Exploring Public Health in South Africa: Megan Snyder

Posted: January 16, 2015

The knowledge and experience I gained during this summer has provided me with a solid base upon which to develop my future global health career.
The group learning about occupational health at a saw mill.

The group learning about occupational health at a saw mill.

South Africa is a country of fusion. The combination of modern and traditional culture paired with a government struggling desperately to get off the ground makes living in South Africa challenging. Contradictions run at the heart of every social, religious, and economic difficulty. Some examples include; the interactions between traditional healers and modern medicine and strong religious pressure for abstinence education despite a dual epidemic of HIV and unintended teenage pregnancy. These very controversial yet important topics make for a dynamic population with strong opinions. It also makes for a perfect fieldwork site for a prospective public health worker. My time in South Africa has allowed me to grow as an individual in a challenging and intellectually stimulating environment. Through this experience, I have begun to understand what qualities are essential for public health workers in global contexts.

I first became interested in the Global Health minor because I had heard that we would have the opportunity to work abroad in a hands-on public health focused fieldwork experience. Although we had three semesters of preparation classes, there was nothing that could have prepared me for the sheer amount I would learn about public health, humanity, and myself.

The first two weeks of the trip was spent in orientation. The first day we were in the historic Soweto, in Johannesburg. We toured heritage site in Kliptown and also the Apartheid museum. We traveled to Polokwane, 300 kilometers from Johannesburg, where we would spend the rest of our field work experience. Once in Polokwane, we met with health officials from every administrative corner of the health care system. Hospital C.E.O.s, the district health department, and meetings with various health service specialists introduced us to how the health care system is run.

The third week was spent in the local Nobody Clinic where we observed the nurses run the clinic in extremely dire circumstances. The clinic has three rooms and each of the three nurses see around 40 patients a day. They are always running out of supplies and the line of patients is out the door and around the building before the clinic even opens. The nurses inspired me with their unflagging work ethic and limitless patience. During our time at the Nobody Clinic, we were also given the opportunity to go out with the mobile clinic during their rounds. We visited a number of farms where the patients are primarily immigrants who live in squalid conditions.

During the fourth week, we were paired with a student dietician from the University of Limpopo. This was my favorite part of the trip. We learned the value of community nutrition and the various roles that a community student dietician fills. Our student, Elias, was everything from a food inspector for the local schools to a social worker. It showed us that anyone with any sort of education is valued beyond measure, and that those who are educated have their work cut out for them because there is always so much to accomplish.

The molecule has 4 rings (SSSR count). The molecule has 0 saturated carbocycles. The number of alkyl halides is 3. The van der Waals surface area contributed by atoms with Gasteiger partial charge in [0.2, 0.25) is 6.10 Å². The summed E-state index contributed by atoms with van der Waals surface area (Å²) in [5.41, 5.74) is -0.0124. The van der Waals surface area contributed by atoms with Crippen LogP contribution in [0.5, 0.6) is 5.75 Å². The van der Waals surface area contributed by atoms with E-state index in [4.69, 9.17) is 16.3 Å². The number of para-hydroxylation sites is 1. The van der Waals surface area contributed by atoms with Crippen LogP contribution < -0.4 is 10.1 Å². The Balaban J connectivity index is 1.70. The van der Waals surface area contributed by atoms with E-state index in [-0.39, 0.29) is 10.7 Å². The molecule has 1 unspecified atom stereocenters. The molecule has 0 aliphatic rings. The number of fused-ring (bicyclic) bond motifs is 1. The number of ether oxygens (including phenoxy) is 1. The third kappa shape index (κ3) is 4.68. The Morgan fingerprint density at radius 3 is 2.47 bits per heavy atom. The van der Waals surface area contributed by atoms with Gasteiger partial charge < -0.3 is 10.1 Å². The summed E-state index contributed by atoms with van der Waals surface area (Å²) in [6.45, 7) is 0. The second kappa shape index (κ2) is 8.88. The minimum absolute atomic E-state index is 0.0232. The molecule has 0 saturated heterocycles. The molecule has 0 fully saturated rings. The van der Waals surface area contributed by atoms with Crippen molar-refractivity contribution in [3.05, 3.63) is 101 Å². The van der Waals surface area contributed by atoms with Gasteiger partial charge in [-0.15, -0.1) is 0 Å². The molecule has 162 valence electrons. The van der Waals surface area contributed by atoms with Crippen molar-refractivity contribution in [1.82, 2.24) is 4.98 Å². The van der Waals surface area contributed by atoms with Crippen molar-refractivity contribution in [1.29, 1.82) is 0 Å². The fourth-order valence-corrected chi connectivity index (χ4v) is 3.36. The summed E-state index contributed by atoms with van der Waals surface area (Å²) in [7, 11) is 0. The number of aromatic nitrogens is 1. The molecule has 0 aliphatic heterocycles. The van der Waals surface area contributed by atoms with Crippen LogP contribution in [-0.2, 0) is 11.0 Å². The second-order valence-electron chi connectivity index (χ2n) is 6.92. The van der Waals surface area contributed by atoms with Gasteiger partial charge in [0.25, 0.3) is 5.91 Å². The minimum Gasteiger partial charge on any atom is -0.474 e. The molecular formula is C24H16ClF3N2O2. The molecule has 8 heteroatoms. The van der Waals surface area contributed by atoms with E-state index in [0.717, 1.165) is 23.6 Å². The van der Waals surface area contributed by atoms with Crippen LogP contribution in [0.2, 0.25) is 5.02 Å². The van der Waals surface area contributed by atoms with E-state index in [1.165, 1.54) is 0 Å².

The fifth week the group toured a number of different facilities in the Limpopo Province including a macadamia nut factory, where we learned about occupational health, and the malaria control center, where we learned about the various challenges the department face when dealing with malaria. We also met with a number of NGOs and public health programs which are doing a lot of good for their communities. The most beneficial program we visited was the Promoting Healthy Lifestyles campaign. This campaign sets up intramural sports teams for the elderly and teaches them about how to prevent and live with various chronic conditions. The influence this program has had on the elderly participants was obvious through the joy on their faces.

My time in South Africa was not all work. On the weekends, the group took many trips to different national parks and more tourist-type locations. By far my favorite activity during these weekend trips was my opportunity to interact with some big cats including cheetahs, lions, and tigers. We also got the chance to see some beautiful landscapes including ‘God’s Window,’ a lookout comparable to standing at the edge of the Grand Canyon. These weekend trips allowed me to see more than just the insides of hospitals and Universities, it gave me the chance to see the beauty of South Africa’.

My time in South Africa challenged me in ways I would never have expected. Although the group was in South Africa to learn rather than to “give aid”, I felt that I was able to make a difference by teaching the students and other individuals about what life is like in the United States and showing them that we are not that different. Throughout this fieldwork experience, I made life-long friends and learned more about my future career field than I could have through any published journal article. The knowledge and experience I gained during this summer has provided me with a solid base upon which to develop my future global health career.